The best winter belays are rock belays.
> i would add that bulldogs are also good in chewy snow ice, better than an ice screw. they are a pretty invaluable piece of kit for the big snow ice face routes on the ben like Orion and Indicator wall.
That is not true, and really dangerous advice.
I placed an OK ish warthog a few days ago. At the time there were 3 places that would have taken a good bulldog. I'll take a bulldog next time too!
> The best winter belays are rock belays.
when you can find them...
> That is not true, and really dangerous advice.
ice screws chew up cruddy multi-layered airated ice and have very little holding power. you can often pull them partially/fully out by hand! bulldogs dontbreak up the ice aroud them in the same way when hammered in.
and in case any of you are wondering, before they were called bulldogs, they were called 'Ice hooks', so placing them in ice is indeed partly what they were designed for! its not dangerous advice at all.
of course there is no substitute for a 19cm screw in bullet hard water ice, or a nut placed in a perfect, solid, dry crack, but thats not what we are on about here, you are comparing apples and pears! how often in scottish winter do you have perfect nut placements or solid water ice all the way up a route?
> I've smacked bulldogs into all sorts of shite over the years when terrified, but I've never put much faith in them - really when there was no other options.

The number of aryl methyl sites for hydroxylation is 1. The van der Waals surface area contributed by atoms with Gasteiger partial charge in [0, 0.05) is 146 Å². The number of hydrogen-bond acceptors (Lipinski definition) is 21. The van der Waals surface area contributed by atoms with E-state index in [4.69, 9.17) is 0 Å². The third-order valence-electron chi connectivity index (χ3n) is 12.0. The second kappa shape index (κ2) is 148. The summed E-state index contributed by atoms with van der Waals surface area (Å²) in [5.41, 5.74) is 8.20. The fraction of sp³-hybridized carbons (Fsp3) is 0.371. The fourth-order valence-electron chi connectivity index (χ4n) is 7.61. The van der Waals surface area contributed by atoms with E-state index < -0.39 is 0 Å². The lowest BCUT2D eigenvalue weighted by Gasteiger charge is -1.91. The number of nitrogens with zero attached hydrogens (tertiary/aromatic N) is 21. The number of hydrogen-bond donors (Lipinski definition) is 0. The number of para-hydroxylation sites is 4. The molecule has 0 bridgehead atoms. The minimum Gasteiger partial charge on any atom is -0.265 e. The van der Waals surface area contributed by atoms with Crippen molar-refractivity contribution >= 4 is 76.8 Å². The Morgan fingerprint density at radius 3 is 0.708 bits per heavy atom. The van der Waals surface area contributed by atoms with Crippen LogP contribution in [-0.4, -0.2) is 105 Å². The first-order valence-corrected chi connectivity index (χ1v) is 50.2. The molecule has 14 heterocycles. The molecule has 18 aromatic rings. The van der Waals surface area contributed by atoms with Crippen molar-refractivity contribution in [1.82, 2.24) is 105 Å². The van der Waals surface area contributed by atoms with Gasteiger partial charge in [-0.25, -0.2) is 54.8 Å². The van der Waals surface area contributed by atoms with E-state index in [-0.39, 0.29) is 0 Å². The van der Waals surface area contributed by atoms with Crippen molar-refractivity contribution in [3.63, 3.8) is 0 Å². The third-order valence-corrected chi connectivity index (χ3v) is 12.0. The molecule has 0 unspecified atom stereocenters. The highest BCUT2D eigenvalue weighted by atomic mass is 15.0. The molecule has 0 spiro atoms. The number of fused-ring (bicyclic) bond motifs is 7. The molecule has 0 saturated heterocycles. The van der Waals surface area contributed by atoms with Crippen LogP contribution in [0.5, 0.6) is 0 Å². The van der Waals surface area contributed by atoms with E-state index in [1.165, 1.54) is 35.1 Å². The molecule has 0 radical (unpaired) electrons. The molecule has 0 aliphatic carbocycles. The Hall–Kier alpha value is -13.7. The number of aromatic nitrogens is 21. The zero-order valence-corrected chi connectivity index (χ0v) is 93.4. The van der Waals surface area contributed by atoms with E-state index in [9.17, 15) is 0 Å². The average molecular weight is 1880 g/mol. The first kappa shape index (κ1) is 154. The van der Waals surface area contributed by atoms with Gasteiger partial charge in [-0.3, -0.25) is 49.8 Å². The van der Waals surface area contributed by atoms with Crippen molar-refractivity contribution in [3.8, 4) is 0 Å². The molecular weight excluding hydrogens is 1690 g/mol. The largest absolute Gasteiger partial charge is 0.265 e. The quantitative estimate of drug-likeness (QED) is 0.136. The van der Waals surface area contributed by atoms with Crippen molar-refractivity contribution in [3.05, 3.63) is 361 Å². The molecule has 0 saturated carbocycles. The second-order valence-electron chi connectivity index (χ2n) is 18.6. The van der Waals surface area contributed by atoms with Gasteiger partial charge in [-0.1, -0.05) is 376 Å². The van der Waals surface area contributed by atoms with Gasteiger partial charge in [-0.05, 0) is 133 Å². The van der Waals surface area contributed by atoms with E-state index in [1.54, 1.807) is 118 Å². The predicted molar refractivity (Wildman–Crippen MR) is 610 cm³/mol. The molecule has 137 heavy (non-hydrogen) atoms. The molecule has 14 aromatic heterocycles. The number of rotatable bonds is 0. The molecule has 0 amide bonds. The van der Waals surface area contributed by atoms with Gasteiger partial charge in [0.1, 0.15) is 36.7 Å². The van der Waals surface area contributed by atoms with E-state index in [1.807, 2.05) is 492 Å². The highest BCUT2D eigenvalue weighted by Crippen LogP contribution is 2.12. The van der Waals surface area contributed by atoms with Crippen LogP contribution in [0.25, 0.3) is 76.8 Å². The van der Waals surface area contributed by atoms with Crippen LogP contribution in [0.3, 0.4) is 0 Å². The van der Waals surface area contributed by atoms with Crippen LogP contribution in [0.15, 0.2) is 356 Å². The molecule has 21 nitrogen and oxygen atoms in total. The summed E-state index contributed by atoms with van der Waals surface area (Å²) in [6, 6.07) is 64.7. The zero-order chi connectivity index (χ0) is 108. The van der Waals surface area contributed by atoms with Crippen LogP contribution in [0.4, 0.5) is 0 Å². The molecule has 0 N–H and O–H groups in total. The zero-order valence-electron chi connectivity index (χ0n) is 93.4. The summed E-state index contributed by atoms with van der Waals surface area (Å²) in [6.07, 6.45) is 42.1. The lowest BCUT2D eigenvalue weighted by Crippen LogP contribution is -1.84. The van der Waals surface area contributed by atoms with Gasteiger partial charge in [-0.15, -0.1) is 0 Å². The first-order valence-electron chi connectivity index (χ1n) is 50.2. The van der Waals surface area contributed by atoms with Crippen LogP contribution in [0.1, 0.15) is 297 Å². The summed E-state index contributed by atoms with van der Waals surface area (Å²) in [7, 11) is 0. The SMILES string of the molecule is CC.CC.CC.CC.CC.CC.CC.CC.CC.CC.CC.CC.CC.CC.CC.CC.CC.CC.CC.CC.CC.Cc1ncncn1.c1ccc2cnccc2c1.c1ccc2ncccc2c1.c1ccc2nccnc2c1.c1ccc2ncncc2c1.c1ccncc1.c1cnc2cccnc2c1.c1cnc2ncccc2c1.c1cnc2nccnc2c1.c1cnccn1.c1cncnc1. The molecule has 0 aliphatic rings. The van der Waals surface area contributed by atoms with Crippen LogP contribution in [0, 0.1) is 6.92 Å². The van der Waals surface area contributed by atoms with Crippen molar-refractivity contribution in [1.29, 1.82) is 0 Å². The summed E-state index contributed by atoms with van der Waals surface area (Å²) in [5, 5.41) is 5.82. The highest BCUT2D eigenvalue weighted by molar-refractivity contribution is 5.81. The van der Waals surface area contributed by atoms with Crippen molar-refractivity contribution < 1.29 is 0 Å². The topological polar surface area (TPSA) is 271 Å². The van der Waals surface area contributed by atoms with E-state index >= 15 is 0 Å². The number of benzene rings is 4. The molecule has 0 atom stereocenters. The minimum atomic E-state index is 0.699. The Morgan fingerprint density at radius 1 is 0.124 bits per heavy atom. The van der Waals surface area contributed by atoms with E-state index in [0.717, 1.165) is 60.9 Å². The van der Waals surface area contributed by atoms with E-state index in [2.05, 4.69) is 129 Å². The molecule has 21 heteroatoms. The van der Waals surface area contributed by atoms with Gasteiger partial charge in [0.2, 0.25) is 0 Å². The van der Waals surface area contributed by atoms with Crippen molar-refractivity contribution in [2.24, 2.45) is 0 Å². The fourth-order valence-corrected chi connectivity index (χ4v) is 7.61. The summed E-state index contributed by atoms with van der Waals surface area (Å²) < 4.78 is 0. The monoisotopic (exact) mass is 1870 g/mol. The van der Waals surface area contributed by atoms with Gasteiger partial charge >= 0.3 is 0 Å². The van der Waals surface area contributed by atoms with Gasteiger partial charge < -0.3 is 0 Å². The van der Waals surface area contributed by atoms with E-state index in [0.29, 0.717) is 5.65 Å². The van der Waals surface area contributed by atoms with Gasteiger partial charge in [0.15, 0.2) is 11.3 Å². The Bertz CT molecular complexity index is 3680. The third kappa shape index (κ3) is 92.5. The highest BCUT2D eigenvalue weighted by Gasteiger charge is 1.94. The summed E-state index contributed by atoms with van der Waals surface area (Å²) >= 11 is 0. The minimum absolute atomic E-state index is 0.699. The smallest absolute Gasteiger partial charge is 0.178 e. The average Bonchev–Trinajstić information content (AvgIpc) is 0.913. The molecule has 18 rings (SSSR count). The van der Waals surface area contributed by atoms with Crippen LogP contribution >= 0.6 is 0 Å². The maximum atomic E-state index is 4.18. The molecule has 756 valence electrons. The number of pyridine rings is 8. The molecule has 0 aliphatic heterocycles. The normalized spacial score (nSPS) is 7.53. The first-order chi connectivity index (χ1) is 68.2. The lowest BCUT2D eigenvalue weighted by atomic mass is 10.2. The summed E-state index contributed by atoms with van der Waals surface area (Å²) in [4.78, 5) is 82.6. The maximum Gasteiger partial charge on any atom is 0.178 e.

iv placed many a bulldog over the years that i would hang a bus on. admittedly usually in dirty icy cracks rather than on turf blobs, but its not the bulldog ripping from the turf that i would be worried about, rather the turf ripping from the clifff! but then again i dont weigh as much as a bus...
> The best winter belays are rock belays
But you said they are good in "chewy ice" - I just meant on what do you base that assertion?
Bulldogs in turf or as pegs in cracks are a totally different proposition.
As to "ice hooks". The BD Spectre was the first modern "ice hook" in the late 90s, and it was research done by (IIRC) by BD around then which was the first really carefully controlled testing of ice gear found they were pretty hopeless in ice. Basically they never really got used for ice - but more as pegs. This was the same research that led us all to start using ice screws angled slightly teeth up rather than teeth down as was the text book advice up to then. It was also the research that showed tying off ice screws doesn't work and can actually be more dangerous than clipping a protruding screw hanger.
I think I remember seeing some sort of ice hooks that were maybe eastern European in origin from the 70s or 80s. I think the idea was you used them as direct aid, tapped into an axe placement, while placing either a drive in or screw-in screw. I've never heard of people using them in the UK at all, or as runners anywhere, although I'm sure someone somewhere has tried!
To be honest, if as your profile suggests you are in Sheffield....it's not too clever advertising you travelled to Brown Coves.
However you may have moved....
> when you can find them...
Keep digging until you do, and or climb back down to the last good runners your placed. Obviously poor belays are occasionally encountered when winter climbing, but they shouldn’t be a default, and you should avoid them at all costs.
> ice screws chew up cruddy multi-layered airated ice and have very little holding power.
Bulldogs are no better. Any protection, placed into snow or ice, on that sort of terrain should be treated with suspicion, and falling should be avoided at all costs.